- Our overuse of the word ‘trauma’ weakens it (and us too)
- The palace letters reveal the self-serving nature of ‘The Dismissal’
- The coronavirus is not a wake-up call, it is much more than that
- America’s CAREN act will punish racially-motivated emergency calls
- Cutting taxes for the wealthy is the worst possible response to this crisis
One Nation being caught seeking funding from the NRA should represent the final straw. For my money, they no longer represent us – they represent a problem.
Thanks to Al Jazeera, Pauline Hanson’s top adviser, James Ashby, and One Nation’s Queensland leader, Steve Dickson, were recorded attempting to seek $20 million dollars from the NRA to, in the words of Dickson, “(If we could get that amount of money, imagine: we could) change Australia.”
Dickson was recorded saying: “We can change the voting system in our country, the way people operate, if we’ve got the money to do it…the ingredients are there, we just don’t have the petrol to put in the engine…so whatever you can do would be fantastic.”
During the footage, the NRA’s media liaison Lars Dalseide offered Ashby and Dickson advice on what to say to gun control advocates after a mass shooting.
“How dare you stand on the graves of those children to put forward your political agenda?” Dalseide advises. “Just shame them to the whole idea…it’s like, ‘If you, if your policy, isn’t good enough to stand on itself, how dare you use their deaths to push that forward?!'”
In response to the footage, One Nation has made claims of “foreign interference” and referred the issue to ASIO. Clearly, they see nothing wrong in their actions, clearly, the see themselves the victim.
While it’s worth mentioning that the footage was recorded prior to the Australian parliament, it presents yet another challenge to the moral fibre of the nation. Allowing the NRA into our politics would clearly change our landscape forever, and we’re clearly faced with a question – how much of this can we endure? Running on a platform of racism and little else, questions must clearly now be asked of Scott Morrison and his support of the party through the preference system. Clearly, the One Nation brand has been able to run far too long, and clearly, the above footage represents something we’ve not yet seen. While it was technically legal, it seems that they no longer represent a minority of Australians, they represent a major problem.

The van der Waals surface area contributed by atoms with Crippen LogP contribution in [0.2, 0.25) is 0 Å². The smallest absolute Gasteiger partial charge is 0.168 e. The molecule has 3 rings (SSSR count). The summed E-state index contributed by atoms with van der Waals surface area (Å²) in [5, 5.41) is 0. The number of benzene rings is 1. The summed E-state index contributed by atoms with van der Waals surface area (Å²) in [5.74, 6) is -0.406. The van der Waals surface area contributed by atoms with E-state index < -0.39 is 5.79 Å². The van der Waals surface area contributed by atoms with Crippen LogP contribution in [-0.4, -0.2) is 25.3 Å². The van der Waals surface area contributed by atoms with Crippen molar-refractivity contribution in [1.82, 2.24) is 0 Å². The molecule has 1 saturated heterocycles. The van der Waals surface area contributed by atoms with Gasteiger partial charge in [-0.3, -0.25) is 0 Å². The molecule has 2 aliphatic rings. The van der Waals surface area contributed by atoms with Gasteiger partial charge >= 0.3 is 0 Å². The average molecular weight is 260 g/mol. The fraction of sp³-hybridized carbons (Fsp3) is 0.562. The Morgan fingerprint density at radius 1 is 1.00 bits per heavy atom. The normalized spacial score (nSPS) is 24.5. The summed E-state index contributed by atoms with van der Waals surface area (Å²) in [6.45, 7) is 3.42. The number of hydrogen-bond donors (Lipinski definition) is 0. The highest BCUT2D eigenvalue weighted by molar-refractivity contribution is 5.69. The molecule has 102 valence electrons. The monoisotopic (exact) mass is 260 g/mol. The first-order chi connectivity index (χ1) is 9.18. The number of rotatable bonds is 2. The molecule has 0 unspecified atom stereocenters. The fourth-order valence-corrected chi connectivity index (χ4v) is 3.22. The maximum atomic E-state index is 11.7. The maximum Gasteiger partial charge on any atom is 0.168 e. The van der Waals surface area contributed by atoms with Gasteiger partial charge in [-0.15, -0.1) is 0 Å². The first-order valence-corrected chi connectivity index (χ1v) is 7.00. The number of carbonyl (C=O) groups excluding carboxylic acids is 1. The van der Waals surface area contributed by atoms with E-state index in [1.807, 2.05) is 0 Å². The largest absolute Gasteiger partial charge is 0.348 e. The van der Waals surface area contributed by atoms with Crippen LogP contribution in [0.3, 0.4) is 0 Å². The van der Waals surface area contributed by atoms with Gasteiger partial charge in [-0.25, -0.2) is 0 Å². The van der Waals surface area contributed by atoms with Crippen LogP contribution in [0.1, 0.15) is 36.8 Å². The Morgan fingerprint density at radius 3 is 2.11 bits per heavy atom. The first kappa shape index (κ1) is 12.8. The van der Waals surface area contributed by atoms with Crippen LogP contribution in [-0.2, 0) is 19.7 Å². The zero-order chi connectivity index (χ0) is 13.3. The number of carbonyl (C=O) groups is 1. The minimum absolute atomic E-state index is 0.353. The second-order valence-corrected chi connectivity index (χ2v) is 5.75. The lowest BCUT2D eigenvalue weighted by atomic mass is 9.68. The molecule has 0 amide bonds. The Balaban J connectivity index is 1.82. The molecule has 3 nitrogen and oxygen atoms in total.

A Facebook post from a One Nation senator in 2017.
It’s so astonishing that there’s a collective forgetting happening about how widespread and extreme these racist tropes have been in Australia in the years leading up to the Christchurch massacre. pic.twitter.com/LzD8Ic5kYy
— Ketan Joshi (@KetanJ0) March 23, 2019
Clearly, One Nation is going to be One Nation, but what matters is the official response to it. After all, the naughtiest kid always bows to the strictest teacher. On that topic (prior to today), The Prime Minister has been quite clear in his response regarding that topic.
— Shorten Suite 👊 (@Shorten_Suite) March 25, 2019
Clearly, One Nation’s clip has been emboldened by Canberra. Clearly, we’re at the point where the indefensible is exactly that. Now, we can twist this through the prism of our personal politics, but no-one else is continually demonising a collection of Australians for votes or seeking funding from a gun lobby to marginalise the victims of a massacre, or our ability to stop one.